Deliverance of the Final Blow: How Logan Changed the Game for Superhero Movies

If there is one thing we’ve come to understand from the DC and Marvel universes it’s that, in the end, bad guys die while heroes only appear to, for a short while.

Sometimes a long while. As a Capscicle.

This trope is what’s kept franchises like Iron Man, Thor, Batman, and Superman running for *so* long. The heroes win, the bad guys lose, and are often kept alive, so there’s always a possible continuation of the storyline. Always another story to follow, even when the original comic stories call for a hero’s death, such as in the Civil War story arc ending with the death of Captain America. Yet, even that decision was retconned, and the Cap is back in action. Again.


I would hope that this is not so for Hugh Jackman’s iteration as the Wolverine.

This movie was the one that I had been waiting for since first watching Tony Stark openly claiming the title of Iron Man back in 2008. With so many near deaths, so many close calls, I waited with very little patience for the death of a major character. Sure, everyone loves a happy ending, but a death makes everything that transpired in the previous two hours feel more real, more like the battle was truly hard fought. Logan’s fight was just that. There were losses on both sides, willing sacrifices of the self for the sake of the good guy’s cause, and, of course, heartbreak. All of these things made the minor victory, in the scale of what other superheros have achieved, feel so much more powerful. Did the Avengers defeat the Chitauri with no losses to their team? Sure, but we expected that. Logan has become a game changer, because it’s box office and critic ratings have put it in the running for the most critically acclaimed superhero movie, with an 8.6 on IMDB and a 92% on Rotten Tomatoes. Just for reference, multiple Oscar nominee and winner “La La Land” has a 93% Tomato rating and an 8.4 IMDB rating.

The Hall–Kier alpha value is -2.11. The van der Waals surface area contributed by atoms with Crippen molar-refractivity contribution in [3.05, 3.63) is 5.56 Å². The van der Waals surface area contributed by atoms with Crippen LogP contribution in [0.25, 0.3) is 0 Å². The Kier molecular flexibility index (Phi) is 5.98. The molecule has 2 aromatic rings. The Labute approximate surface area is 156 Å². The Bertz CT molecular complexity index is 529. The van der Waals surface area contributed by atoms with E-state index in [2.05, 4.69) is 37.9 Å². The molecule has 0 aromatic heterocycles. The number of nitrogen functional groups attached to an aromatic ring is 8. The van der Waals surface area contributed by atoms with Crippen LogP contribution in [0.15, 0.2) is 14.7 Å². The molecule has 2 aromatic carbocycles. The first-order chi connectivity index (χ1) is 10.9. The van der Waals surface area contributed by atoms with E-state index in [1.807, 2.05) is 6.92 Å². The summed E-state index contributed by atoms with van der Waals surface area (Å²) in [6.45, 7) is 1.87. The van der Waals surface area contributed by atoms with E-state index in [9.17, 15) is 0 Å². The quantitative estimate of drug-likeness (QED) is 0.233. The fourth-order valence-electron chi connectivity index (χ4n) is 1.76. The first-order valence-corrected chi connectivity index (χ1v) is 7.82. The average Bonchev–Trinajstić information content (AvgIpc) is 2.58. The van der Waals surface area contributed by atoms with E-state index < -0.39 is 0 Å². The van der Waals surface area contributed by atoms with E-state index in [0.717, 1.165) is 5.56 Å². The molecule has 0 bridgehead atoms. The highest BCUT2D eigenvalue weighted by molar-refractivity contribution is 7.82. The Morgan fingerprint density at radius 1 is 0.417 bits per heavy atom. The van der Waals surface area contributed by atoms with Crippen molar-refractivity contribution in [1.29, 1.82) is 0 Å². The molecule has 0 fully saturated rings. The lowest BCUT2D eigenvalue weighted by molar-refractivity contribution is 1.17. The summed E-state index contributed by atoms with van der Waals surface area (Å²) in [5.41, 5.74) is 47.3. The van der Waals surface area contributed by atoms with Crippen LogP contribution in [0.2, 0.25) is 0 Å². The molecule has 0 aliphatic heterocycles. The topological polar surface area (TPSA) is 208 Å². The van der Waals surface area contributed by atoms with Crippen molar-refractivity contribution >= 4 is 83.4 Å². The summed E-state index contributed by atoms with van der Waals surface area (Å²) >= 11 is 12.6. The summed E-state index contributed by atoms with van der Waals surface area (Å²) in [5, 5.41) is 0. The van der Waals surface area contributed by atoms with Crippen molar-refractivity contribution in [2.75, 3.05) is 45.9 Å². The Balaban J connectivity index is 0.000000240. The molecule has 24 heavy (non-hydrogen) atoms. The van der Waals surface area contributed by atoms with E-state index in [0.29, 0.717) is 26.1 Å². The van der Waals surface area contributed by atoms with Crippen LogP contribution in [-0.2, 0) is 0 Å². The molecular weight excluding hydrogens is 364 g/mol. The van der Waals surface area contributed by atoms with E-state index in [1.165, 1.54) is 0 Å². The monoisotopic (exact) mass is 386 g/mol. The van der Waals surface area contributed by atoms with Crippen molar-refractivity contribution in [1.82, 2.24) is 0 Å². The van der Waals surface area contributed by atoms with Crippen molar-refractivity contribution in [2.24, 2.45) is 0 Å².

Like we needed more proof that Jackman > Gosling

These are ratings that few action movies get, because they don’t instill that doubt that the fight will end cleanly, that our hero will come out okay, and that only increases our suspension of disbelief in the story. With Logan there are multiple doubts, there are no safety nets, and there’s a tiny happy ending that barely shows its face because of the looming shadow of death that winds itself through the film.

With contracts ending soon, the Infinity War looming in the near future, and DC gearing up to throw the Justice League into competition with the Marvel cinematic universe, Logan has created a new paradigm: Heroes are not immortal, and that should breathe new life into franchises that were getting predictable and using tropes rather than originality to write their stories. Between the death of Charles Xavier at the claws of X24, or Wolverine’s amazing, beautiful, but tear jerkingly tragic, climatic battle, this has set a new thought in the back of people’s minds; is my hero safe?

That, my friends, is how you get people to put not just their minds, but their hearts and souls into your movie.

Well, that and an R rating. (See: Deadpool)

A-A-ron, Contributor.





I drink, and I know things. It's what I do.

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